Student's inappropriate Snapchat ends football career, alters many lives

A high school football player made a decision that impacted many lives. (Getty)
A high school football player made a decision that impacted many lives. (Getty)

If you know a high school student, or you are a high school student, and you haven’t reckoned with how that little device in your hand can wreck your life inside of a minute … it’s time to recognize just how dangerous social media can be.

Today’s story, the latest in a long line of terrible ones, comes from Indiana, where a junior at Plainfield High School made the decision on Sept. 28 to post an inappropriate photo on Snapchat, and ended up altering several lives for the worse. Ben Slaton and his family recently talked to the Indianapolis Star about Ben’s mistake and the resulting wreckage, with the hope that it won’t happen to any other students.

Ben Slaton, a 16-year-old junior, had been a strong quarterback for Plainfield, a starter since freshman year whose play had drawn interest from colleges including Michigan State and Wake Forest. But in September, he was seated in a classroom close to a teacher wearing a skirt. Slaton made the regrettable decision to take a photo of her and send it to three friends. The Star reviewed the photo, which “does not show the teacher’s face, but is clearly inappropriate,” in the Star’s words. “It shows her feet on the floor, legs uncrossed.”

Ben Slaton’s father Damon does not justify his son’s actions in any way. “By no means is what he did acceptable,” Damon Slaton said. “He set the entire chain of events in motion. He broke my rule by having a cellphone in school. He made another conscious decision to take a picture in class – an inappropriate picture. It was. And then he made the conscious decision to share that picture with three other people.”

What happened next happened fast. A screenshot of the photo made its way around Plainfield, and the next day, Ben Slaton was brought to the high school’s office and, soon afterward, was escorted to the local police station. The school initially levied a three-day suspension, and then expelled him for the remainder of the semester. Friends gave Ben a wide berth. Parents told their children to avoid hanging around with him. Rumors about what had exactly happened spread throughout the school.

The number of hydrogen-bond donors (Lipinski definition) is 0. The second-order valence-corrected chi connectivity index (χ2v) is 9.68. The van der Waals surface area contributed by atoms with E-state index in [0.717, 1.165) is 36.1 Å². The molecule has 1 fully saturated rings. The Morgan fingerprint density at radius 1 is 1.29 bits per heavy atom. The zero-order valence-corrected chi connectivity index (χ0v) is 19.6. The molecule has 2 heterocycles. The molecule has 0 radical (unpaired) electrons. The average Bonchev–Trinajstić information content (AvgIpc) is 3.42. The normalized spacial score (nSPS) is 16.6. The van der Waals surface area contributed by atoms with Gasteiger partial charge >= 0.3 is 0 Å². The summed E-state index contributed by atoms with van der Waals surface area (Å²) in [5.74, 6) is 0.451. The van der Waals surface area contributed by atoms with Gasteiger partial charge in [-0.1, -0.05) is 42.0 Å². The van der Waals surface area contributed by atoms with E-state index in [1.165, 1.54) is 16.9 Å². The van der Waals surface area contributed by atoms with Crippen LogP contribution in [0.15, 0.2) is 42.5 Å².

Ben and his family had to deal with the consequences of one terrible decision in one moment, and not even Ben’s past positive record helped him. “Ben’s actions on that day earlier this semester are unfortunate, and he has received many consequences from the school academically and athletically,” assistant principal Brent Schwanekamp wrote in a letter of support for Ben, per the Star. “He had not had previous discipline of any magnitude, and this behavior was out of character for this young man that I have known since he was in elementary school. It is clear that Ben showed terrible judgement on that day, but he has demonstrated remorse and is hopeful for forgiveness.”

Like the story from earlier this year of a softball team kicked out of a championship tournament for an inappropriate Instagram photo, this is a case of someone making a terrible decision on social media. Even so, as the Star notes, Ben isn’t the victim in this story; the teacher (who declined comment for the Star story) is. The picture still exists, of course, and this kind of a violation of privacy can have long-lasting effects.

The Slaton family made the decision to transfer Ben to another nearby school for the rest of his high school career, and the family will be moving from its current home. They considered the possibility that Ben could teach younger students the lessons he wish he’d known, but decided a fresh start was a better option.

Ben Slaton said that he’s spent months thinking about what he should have done differently in that moment back in September, but can’t any longer. “I can’t look at it like that,” he said. “Now I have to look at it like, ‘What am I going to do from it?’”

Read the full Star story.
Jay Busbee is a writer for Yahoo Sports. Contact him at or find him on Twitter or on Facebook.

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